This post is on Bloglovin. After reading it, I decided to share with my followers.
ClinicSpeak: why it is important for MSers to engage with monitoring their disease?
Do you self-monitor? What works for you? #ClinicSpeak #MSBlog
I am convinced that rheumatologists monitor and treat rheumatoid arthritis (RA) more effectively than we treat MS is because RAers (people with RA) are more activated and engaged with their disease. Granted active RA is more likely to cause symptoms, i.e. painful, warm and stiff joints, compared to MS were over 90% of the disease activity is asymptomatic. However, the fact that the RA disease activity score includes a PROM (patient related outcome measure) makes all the difference. Rheumatologists need their patients to score their disease before they can make a decision about treatments. We need to get to the same point in MS. Why? It is clear that as effective drugs for treating MS have emerged we need to have documented evidence of disease activity, for example, relapses and MRI activity to make decisions about starting, switching or escalating treatments. This is to make sure we are using the DMTs in the cohorts of patients in which there is evidence they work and that they are cost-effective. As DMTs for progressive MS emerge we will need to do the same for progression. There are two ways of doing this, i.e. to get your neurologists to make sure they do the EDSS, timed-25-foot walk and MSFC (MS functional composite) every 6-12 months or to start monitoring your own disease.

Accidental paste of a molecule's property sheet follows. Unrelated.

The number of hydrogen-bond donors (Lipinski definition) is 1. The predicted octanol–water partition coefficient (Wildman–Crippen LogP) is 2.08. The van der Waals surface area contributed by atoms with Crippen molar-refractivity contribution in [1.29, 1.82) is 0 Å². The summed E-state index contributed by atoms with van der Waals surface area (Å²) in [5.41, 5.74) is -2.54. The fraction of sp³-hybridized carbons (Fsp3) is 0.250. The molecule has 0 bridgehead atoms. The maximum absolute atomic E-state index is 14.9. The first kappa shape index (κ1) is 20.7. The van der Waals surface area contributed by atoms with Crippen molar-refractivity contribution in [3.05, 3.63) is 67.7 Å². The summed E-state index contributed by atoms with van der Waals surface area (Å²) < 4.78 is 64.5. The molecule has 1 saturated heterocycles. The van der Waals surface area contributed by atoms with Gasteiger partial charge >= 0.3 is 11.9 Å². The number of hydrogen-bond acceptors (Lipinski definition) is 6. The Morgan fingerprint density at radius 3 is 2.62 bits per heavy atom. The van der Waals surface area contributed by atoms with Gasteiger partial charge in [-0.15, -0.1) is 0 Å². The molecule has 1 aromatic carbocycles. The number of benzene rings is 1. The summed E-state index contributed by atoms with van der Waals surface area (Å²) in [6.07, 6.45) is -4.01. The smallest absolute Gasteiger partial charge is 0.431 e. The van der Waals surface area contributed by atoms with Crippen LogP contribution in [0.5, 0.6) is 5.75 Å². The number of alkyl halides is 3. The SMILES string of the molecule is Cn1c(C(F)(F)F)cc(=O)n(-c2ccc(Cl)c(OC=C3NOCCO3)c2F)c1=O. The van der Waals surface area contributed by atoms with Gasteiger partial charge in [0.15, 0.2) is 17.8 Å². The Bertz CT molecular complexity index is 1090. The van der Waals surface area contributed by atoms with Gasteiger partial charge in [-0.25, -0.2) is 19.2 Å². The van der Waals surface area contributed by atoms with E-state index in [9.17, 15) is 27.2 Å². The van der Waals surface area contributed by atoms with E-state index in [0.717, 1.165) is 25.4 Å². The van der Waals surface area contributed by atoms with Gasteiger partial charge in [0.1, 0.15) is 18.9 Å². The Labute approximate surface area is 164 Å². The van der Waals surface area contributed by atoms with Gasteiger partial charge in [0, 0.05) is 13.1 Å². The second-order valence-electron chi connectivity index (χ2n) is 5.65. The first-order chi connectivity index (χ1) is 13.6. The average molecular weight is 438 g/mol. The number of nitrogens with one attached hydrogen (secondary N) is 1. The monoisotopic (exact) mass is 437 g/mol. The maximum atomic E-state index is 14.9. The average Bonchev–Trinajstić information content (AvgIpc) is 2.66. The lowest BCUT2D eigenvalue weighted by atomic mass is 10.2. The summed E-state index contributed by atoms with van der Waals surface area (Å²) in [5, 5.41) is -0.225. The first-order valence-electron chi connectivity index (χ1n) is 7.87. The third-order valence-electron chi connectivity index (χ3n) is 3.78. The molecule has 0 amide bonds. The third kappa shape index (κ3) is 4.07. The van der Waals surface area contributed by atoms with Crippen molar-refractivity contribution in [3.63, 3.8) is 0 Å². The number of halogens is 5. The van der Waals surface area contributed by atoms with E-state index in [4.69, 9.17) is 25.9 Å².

I have recently been contacted by a medical APP developer who wants to convert their APP into an MS monitoring APP. It is very appealing to collaborate with them because they have an existing platform. My worry is the design of the APP (not MS specific) and whether or not it is suitable for MSers from a design perspective. I also have concerns about the business model. Someone has to pay for the platform, who is going to pay; the users (you), healthcare payers (NHS, insurance companies, etc.), sponsors (e.g. Pharma) or via advertising? Unfortunately, in the modern era, there are no free lunches.
I am aware that a lot of you are already tracking and monitoring your disease. I would appreciate hearing about your experiences and recommendations. Our time at Barts-MS is becoming increasingly more valuable, and I need to focus on things that will make a difference to be people with MS; we need transformational technologies and not another APP to a burden.
I have been pondering the idea of developing a 360-degree web APP, similar toTripAdvisor, called MSAdvisor. The idea is to use this platform to allow MSers, HCPs and MS Service providers to come together on one platform. There is nothing like a bad review to improve service provision. What do you think?